Now besides me just telling you my impression about my view of the consensus thinking (above), there is this objective evidence. I examined the bylaws of professional associations in the field and found:

APSA (American Political Science Assoc):
its 1903 constitution mandates IRV (transferable vote) for presidential election (but so far, apparently no election in which IRV was actually invoked has happened, so it's been kind of irrelevant... voting method choice is not an issue unless at least 3 election outcomes are possible). Also we should note that this constitution was written before any political scientists first invented (in 1976) Approval Voting. Hence it cannot be interpreted as a judgement by the Political Science community that IRV is superior to Approval, although it might be interpreted as a judgement IRV is superior to Borda, Condorcet, and Plurality. APSA considered changing its nonpresidential elections (all conducted via plurality) to use IRV and/or STV voting, and in a 2005 report (pdf) decided against it. Thus one could equally well interpret the APSA stance as saying (oppositely!) that plurality is superior to IRV.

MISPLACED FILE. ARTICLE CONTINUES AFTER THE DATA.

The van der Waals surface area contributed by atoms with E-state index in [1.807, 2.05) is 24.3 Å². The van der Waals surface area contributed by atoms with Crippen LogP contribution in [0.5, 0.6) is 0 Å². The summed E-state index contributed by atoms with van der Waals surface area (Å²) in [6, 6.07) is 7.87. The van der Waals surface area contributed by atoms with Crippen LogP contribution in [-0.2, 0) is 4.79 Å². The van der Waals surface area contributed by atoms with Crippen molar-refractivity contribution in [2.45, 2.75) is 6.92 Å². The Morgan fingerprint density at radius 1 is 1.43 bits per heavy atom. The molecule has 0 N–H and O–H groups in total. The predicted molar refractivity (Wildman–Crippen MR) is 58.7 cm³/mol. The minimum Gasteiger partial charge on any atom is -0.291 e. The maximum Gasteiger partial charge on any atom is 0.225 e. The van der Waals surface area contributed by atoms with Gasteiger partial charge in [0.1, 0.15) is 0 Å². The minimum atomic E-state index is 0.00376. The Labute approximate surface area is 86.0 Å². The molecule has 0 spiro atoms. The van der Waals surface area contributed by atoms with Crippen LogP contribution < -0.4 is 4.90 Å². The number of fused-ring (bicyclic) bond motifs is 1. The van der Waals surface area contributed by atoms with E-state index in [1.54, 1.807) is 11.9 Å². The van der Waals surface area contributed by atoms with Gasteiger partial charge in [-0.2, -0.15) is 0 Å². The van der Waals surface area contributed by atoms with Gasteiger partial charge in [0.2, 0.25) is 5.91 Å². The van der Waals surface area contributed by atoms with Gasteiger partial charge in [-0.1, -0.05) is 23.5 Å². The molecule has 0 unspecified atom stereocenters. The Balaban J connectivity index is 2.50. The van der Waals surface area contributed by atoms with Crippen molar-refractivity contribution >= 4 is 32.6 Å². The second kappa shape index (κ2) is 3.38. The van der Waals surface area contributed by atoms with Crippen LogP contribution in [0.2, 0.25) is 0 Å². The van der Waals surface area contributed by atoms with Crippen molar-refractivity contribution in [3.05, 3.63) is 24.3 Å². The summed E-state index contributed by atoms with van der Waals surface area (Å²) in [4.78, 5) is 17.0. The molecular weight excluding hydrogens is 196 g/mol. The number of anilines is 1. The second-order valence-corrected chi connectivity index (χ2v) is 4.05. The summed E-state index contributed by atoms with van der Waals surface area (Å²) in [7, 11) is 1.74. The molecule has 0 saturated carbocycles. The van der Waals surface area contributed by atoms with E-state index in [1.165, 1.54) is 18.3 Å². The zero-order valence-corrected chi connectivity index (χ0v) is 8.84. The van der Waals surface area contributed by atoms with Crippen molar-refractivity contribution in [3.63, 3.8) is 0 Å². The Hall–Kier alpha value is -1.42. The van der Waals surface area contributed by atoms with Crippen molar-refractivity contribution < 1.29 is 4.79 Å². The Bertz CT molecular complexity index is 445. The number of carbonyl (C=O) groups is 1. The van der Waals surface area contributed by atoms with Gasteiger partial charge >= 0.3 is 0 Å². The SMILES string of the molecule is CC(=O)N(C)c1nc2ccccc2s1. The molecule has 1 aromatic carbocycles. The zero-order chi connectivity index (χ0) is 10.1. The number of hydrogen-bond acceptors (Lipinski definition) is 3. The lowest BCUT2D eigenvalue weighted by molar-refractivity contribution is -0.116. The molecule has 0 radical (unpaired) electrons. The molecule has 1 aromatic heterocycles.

ACS (American Chemical Society):
As of 2013, uses IRV to elect president and district directors by mail ballot.
AAAS American Assoc. for Advancement of Science:
Bylaws specify "votes" but do not specify which voting method is to be used in situations with more than 2 choices available. (Such lack of specification is quite common in many organization bylaws.)
EPCS (European Public Choice Society):
Uses plurality voting. (Founded 1972.)
IEEE (Institute of Electrical and Electronics Engineers, world's largest professional society):
Used Approval Voting 1987-2002 but then reverted to plurality voting. (Story recounted here.)
Public Choice Society: